You’re very welcome, and thanks for your kind words

    All the best

  2. Clayton John Roxborough says:

    What a fabulous summary of this area of the Queensland coast.
    Very clear and informative. It’s an easy read too.
    Thank you for sharing your experience.

  3. Hey Lee,

    Good advice regarding sticking to the left. I don’t recall seeing a broken PVC pipe, but we did come in the other way and only exited over the hill.

    Interesting you mentioned the toilet paper and poo; I didn’t actually see much at all (not that I went looking much), but it was a LOT cleaner than Carmila Beach.

    Either way, its disgusting, and preventable, and as you say will result in the free camp becoming paid, or closed. People need to pull their fingers out and do better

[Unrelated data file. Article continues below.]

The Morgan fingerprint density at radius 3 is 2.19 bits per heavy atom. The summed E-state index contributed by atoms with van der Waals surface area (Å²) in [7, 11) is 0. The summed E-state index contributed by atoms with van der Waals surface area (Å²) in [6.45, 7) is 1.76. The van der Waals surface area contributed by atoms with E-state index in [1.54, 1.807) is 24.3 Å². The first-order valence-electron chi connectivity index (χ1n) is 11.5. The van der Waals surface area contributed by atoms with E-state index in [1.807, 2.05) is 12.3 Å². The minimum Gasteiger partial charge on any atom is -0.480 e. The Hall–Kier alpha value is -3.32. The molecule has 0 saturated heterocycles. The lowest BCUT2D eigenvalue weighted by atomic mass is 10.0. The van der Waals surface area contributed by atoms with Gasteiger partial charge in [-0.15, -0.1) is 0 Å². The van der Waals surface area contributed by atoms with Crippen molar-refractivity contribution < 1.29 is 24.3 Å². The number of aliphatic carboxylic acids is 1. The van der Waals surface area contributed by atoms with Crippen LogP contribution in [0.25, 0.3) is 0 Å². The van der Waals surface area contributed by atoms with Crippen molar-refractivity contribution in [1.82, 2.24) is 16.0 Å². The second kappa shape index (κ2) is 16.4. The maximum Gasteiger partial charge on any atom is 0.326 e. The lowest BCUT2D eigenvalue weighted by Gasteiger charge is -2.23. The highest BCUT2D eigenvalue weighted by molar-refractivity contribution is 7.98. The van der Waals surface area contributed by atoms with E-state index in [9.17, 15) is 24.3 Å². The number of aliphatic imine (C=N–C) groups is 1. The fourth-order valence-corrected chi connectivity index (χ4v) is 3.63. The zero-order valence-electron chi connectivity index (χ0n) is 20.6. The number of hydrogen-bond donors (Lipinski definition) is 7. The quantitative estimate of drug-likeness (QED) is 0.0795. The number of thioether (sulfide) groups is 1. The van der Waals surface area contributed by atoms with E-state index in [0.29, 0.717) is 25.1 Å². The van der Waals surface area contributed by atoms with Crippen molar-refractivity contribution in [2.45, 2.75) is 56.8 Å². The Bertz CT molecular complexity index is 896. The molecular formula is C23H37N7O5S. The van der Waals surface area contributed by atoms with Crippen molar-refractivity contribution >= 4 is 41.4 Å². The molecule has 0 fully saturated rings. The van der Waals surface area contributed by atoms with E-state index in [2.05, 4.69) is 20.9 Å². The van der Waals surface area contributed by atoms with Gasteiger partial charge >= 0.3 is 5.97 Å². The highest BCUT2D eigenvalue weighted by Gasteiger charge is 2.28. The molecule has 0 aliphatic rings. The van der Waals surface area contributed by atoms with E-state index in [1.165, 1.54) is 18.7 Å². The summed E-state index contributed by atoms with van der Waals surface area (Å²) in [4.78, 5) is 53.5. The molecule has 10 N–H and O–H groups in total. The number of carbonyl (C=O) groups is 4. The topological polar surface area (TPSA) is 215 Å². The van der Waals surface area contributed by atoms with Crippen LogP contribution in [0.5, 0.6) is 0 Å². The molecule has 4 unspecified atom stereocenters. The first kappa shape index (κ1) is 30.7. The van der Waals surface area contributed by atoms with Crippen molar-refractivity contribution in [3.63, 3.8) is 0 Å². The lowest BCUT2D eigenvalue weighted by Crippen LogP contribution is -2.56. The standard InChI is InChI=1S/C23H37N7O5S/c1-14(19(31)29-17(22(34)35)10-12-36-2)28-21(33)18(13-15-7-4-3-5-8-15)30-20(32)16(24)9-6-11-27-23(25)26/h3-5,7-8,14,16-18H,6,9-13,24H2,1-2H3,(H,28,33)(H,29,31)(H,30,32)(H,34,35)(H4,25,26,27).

All the best!

  4. Hi Aaron.
    Thanks for another great campsite summary.
    We were at Notch Point in July and, like you, were blown away with how good it was especially for a free camp.
    My advice to new campers is to keep to the left-hand track as you approach the hill on your way in. Look for the broken PVC pipe crossing the track and you’ll know you’re on the right track. This will avoid the steep descent from the top of the hill to the beach front campsites..
    like we did!
    Another thing that needs mentioning is the amount of used toilet paper and human faeces clearly visible under a lot of bushes in the area. My concern is that this is the one thing that may see the area shut down to public access in the future which would be a real shame.